Look at any receiver performance curves. It may be that with more (or less) power, the audibility of an artifact, multipath included, is masked. But, if you change the power up and down, the multipath effects will stay the same, you will have the same direct and reflected signal ratios and phases.

You probably could do a lot better to improve audio at the threshold of service by turning off the stereo. That is worth about 23 dB SNR.

Markley: For best building penetration, we suggest the highest possible ERP as opposed to adding height greater than that assigned to the class of station and then decreasing power as needed to comply with the rules and the maximum distance to the protected contour.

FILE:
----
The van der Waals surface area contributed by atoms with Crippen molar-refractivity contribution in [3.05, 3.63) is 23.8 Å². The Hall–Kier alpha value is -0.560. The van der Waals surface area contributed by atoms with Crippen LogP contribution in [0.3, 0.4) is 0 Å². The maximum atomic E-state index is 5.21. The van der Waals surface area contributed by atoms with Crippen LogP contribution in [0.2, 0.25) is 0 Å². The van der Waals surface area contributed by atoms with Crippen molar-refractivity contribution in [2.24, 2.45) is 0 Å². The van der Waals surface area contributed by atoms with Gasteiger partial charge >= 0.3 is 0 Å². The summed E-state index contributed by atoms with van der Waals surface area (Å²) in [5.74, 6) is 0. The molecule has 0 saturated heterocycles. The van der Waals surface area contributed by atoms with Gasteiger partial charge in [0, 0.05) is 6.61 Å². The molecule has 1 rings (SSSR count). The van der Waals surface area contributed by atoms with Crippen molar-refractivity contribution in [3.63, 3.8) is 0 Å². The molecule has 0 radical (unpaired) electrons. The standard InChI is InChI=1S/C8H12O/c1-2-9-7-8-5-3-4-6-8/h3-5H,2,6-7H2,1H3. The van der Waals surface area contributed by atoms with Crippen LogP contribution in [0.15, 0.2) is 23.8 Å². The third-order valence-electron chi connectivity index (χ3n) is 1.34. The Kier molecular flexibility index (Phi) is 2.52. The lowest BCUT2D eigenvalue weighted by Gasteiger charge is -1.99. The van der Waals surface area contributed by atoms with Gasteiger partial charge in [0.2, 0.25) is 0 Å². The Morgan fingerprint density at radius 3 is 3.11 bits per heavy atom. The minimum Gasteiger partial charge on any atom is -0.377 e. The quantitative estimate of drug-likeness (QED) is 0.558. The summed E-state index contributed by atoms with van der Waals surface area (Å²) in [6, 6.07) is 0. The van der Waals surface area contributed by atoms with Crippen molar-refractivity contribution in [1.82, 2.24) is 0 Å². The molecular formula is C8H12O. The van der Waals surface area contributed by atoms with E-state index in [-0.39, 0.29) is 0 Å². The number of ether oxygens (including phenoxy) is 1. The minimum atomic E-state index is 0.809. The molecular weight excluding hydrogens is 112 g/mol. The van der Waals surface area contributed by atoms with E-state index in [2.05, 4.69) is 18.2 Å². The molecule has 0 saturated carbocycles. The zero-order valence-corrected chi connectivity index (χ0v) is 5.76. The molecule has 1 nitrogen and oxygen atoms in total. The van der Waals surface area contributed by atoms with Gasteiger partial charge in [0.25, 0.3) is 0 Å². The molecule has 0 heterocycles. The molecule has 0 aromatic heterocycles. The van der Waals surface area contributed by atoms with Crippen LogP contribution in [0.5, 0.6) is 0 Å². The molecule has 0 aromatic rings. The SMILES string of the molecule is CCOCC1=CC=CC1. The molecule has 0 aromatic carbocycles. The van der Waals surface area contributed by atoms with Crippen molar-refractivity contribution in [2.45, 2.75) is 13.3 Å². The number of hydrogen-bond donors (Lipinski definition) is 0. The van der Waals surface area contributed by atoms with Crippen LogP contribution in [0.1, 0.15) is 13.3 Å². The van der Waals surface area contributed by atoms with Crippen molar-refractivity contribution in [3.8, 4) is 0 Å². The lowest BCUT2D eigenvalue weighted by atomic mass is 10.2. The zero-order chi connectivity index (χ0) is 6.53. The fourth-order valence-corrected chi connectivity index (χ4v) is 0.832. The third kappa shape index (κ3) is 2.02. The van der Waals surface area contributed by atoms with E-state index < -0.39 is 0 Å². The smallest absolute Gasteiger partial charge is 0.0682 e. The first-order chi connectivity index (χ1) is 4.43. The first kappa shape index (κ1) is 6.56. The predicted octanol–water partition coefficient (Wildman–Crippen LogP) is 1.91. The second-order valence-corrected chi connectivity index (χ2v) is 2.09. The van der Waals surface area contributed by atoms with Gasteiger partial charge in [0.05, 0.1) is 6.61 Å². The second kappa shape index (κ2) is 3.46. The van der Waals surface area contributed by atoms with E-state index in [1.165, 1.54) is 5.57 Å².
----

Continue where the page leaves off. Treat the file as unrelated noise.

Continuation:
Topic: What is the best choice of antenna polarization for various types of terrain and urban environments (H only, V only, elliptical, circular)?

Dawson: There may be circumstances where plane polarized antennas are more desirable, but if there are, we haven’t found any. CP and mixed polarization are very satisfactory.

Culver: As I recall, H-pol has a bit of an advantage because of less reflections. But today we have a lot of vertical (or at least slanted) antennas on cars, so the vertical component is a help.

You want the real answer to improved performance? Diversity receive antennas. But then I’m not answering this for the transmission antenna folks.

When we discussed this with the folks from one of the big two auto manufacturers, all these topics were discussed. The auto folks said, “Yes, but that costs money, and beside the antennas look bad and make noise. Isn’t there any way to have good audio performance without the antennas?”